Exhibition | The Belvedere in Vienna

Posted in anniversaries, exhibitions by Editor on May 13, 2022

Salomon Kleiner, View of the Gardens of The Belvedere, detail, ca. 1731
(Vienna: Bibliothek des Belvedere)

◊   ◊   ◊   ◊   ◊

Opening in December at The Belvedere:

The Belvedere in Vienna: 300 Years a Place of Art
Lower Belvedere, Vienna, 2 December 2022 — 7 January 2024

It took more than a decade to build the summer residence of Vienna’s most famous general, Prince Eugene of Savoy. In 1723, construction of the upper palace drew to a close and the Belvedere estate was finally completed. The 300th anniversary of this event presents the perfect occasion for the museum to reflect on its history. Both as a museum and a landmark building, the Belvedere has stood for power and prestige throughout the ages, serving as the setting for courtly festivities, at times as a royal residence, and as the venue for the signing of the Austrian State Treaty in 1955. In an extensive exhibition, the museum will examine the building’s changing roles.

The show will mark the Belvedere’s 300th-anniversary year of 2023. Presented as a homage to an institution dedicated to the arts throughout the centuries, the exhibition casts a critical eye on historical developments and institutional changes. It illustrates the abundance and diversity of the museum, highlighting the collection’s evolution and the role of the holdings as symbols of power.

In 1777 when Marie Theresa opened the Imperial Picture Gallery in the Upper Belvedere to the public, she made a groundbreaking decision heralding a new age of enlightened absolutism: the collections would no longer be limited to courtly representation but would also serve to educate the general public. The Belvedere thrived during the succeeding centuries as both a place for the arts and a scene for glamorous events such as Marie Antoinette’s wedding. It was also the residence of the heir to the throne Franz Ferdinand, and the site where the Austrian State Treaty was signed. All of which is mirrored in its building and collection history.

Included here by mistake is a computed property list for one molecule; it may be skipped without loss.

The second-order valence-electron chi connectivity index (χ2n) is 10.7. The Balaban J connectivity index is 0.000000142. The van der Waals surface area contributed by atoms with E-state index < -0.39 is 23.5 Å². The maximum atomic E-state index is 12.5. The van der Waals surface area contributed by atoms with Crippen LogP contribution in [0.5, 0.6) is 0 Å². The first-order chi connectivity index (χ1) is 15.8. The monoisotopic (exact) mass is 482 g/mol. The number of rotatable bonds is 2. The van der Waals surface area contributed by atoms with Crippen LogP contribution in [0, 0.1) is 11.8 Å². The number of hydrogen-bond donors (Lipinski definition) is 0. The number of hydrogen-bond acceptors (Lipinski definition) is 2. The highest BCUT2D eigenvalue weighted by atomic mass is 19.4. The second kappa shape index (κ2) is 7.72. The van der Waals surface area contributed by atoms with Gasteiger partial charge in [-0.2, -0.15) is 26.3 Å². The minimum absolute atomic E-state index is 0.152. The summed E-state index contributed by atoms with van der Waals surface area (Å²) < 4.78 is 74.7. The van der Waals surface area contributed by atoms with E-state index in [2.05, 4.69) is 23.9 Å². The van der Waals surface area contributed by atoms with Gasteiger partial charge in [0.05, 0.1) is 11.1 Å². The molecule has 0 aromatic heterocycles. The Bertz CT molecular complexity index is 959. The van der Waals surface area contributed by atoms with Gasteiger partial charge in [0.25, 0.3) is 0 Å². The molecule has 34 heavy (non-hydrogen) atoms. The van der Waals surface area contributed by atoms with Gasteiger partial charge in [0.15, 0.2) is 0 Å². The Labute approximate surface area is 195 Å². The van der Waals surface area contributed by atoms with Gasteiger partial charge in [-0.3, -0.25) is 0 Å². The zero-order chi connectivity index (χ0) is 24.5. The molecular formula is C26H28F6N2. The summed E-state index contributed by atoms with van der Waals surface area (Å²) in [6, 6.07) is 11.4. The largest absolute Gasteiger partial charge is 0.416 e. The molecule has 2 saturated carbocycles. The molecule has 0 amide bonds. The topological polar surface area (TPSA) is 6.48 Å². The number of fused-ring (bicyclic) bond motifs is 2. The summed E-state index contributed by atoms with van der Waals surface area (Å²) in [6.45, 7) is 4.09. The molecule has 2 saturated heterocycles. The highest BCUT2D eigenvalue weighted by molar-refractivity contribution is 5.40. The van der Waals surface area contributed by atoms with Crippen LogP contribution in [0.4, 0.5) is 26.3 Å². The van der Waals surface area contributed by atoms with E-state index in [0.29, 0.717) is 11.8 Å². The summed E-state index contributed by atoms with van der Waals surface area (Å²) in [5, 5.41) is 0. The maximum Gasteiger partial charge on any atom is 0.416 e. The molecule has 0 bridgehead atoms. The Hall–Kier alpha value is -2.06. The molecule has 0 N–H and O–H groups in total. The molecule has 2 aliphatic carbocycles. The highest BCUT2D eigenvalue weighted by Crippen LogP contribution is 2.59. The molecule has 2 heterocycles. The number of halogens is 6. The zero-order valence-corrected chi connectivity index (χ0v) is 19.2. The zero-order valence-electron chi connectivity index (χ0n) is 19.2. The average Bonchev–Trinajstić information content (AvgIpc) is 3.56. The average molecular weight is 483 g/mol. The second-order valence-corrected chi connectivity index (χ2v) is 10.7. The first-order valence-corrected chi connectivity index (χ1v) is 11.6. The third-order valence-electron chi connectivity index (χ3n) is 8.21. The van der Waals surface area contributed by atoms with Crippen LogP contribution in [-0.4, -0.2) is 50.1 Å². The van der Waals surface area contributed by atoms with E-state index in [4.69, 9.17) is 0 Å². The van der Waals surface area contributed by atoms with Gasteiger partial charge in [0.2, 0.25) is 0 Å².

The importance of the Belvedere as an art nexus over the centuries is examined in detail based on the rich holdings of the collection: they reflect the institution’s changing thematic concerns. The circulation and transfer of objects—additions and disposals of works from the collection due to museum reforms and barter transactions—provide further clues. This is particularly evident during the period from 1938 to 1945, when the museum was an agent and beneficiary of the Nazi state’s looting and cultural exploitation policy. Numerous works acquired after 1933 have been returned to the rightful heirs of the former owners since the enactment of the Austrian Art Restitution Law in 1998—the most notable example being Klimt’s Woman in Gold in 2006.

The Belvedere gallery and its collections reopened after World War II, once the damaged buildings and gardens were restored to their former glory. In 1955, the Austrian State Treaty was signed in the Upper Belvedere and presented to the public from the palace’s balcony.

The exhibition covers the period from the completion of the upper palace in 1723 to the present day, and illustrates the Belvedere’s role as a museum that honors the past, reflects on the present, and looks toward the future.

Leave a Reply

Fill in your details below or click an icon to log in:

WordPress.com Logo

You are commenting using your WordPress.com account. Log Out /  Change )

Facebook photo

You are commenting using your Facebook account. Log Out /  Change )

Connecting to %s

%d bloggers like this: